The wind blows cold on the plains of northern Texas and so constantly, it’s said, that when it stops all the cows fall over. It makes for a good climate to sail pigskin, and football is a church as well established as the hard-shell Pentecostalism that prevails in those parts. Still, it’s a place that young people want to leave as soon as they can, a place that, if it ever flourished, did so always a generation before the current inhabitants came of age and had to make a living.
Welcome to Thalia, Larry McMurtry’s thinly disguised hometown, where, in the first exchange of dialogue in his novel The Last Picture Show, the weathered cowboy named Sam the Lion greets the depressed teenager Sonny with words as daunting as the wind: “I’m surprised you had the nerve to come in this mornin’, after the beatin’ you all took. Anybody ever tell you boys about blockin’? Or tacklin’?”
Sam’s intent is good-natured, but Sonny is too busy thinking of other plays: how is he going to convince his girlfriend to let him score a base on their movie-night date? Will he be able to parlay his new experience into a tryst with the true object of his desire, the impossibly beautiful Jacy Farrow? Jacy, in her midteens but with the knowledge of a practiced gameswoman, has stratagems of her own: if she can’t have the rich boy, then there’s always Duane, his pockets full of money from the oil fields, his head full of dumb and vague ideas about what’s next on his plate.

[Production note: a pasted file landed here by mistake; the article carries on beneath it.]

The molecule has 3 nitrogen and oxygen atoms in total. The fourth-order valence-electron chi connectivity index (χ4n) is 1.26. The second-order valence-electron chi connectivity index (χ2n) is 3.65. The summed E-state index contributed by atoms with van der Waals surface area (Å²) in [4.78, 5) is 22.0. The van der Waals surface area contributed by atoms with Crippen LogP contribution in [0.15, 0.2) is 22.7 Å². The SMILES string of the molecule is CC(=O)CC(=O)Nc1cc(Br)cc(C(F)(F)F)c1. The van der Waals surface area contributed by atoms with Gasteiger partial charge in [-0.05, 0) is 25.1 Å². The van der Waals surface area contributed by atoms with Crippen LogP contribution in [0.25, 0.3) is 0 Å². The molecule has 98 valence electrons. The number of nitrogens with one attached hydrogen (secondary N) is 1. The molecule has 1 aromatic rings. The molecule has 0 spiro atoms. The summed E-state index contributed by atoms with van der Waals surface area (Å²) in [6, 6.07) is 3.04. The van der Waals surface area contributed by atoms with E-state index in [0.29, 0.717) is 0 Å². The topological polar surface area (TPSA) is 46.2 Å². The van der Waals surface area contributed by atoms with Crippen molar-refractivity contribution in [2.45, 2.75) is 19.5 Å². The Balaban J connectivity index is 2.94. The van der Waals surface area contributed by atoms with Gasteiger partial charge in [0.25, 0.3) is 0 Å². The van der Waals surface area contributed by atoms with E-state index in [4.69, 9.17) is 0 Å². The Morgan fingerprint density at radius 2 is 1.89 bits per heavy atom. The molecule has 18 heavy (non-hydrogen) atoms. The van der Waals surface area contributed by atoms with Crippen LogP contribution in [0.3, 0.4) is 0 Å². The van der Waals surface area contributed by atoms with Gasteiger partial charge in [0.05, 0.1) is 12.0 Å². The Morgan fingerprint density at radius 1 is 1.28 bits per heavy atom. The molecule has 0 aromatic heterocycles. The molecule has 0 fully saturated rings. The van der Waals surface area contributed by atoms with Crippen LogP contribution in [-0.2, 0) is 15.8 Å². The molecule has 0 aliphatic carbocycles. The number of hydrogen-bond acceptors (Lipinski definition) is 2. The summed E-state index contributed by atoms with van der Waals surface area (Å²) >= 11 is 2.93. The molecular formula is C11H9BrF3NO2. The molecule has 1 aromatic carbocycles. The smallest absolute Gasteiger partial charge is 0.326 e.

Together, by the grace of God and the Hail Mary pass, the people of Thalia, old and young, muddle through. Everyone’s depressed, and not just Duane, who eventually finds his way out of town by the only means he can think of: enlisting in the Army in time to go to Korea. “See you in a year or two, if I don’t get shot,” he brightly tells his best friend Sonny. Off he goes, leaving a dusty town that’s full of nothing but sorrow and troubling memories.
Like Duane, McMurtry got out when he could. In the early ’70s, he opened a bookstore in Georgetown, the section of Washington then as hippie-ish as Haight-Ashbury. I haunted his Booked Up, and he often handed me the keys to an overstock garage down 31st Street and told me I was welcome to rummage around there for the oddball books I asked after. His down-home trust was touching, and it spoke, I think, to McMurtry’s sympathy for dweeby teenagers who didn’t really fit in—the very definition of Sonny and, for all his bluster, of Duane as well, and even of Jacy.
Larry McMurtry, who turns 80 on June 3, did return home, eventually, consolidating his several bookshops in the 1990s into a prairie paradise of books. He went on to write many other novels besides The Last Picture Show, too. That book turns 50 this year, even as its protagonists age along with their author, and it merits the affection of any reader who prizes a good story well told.
Gregory McNamee is a contributing editor.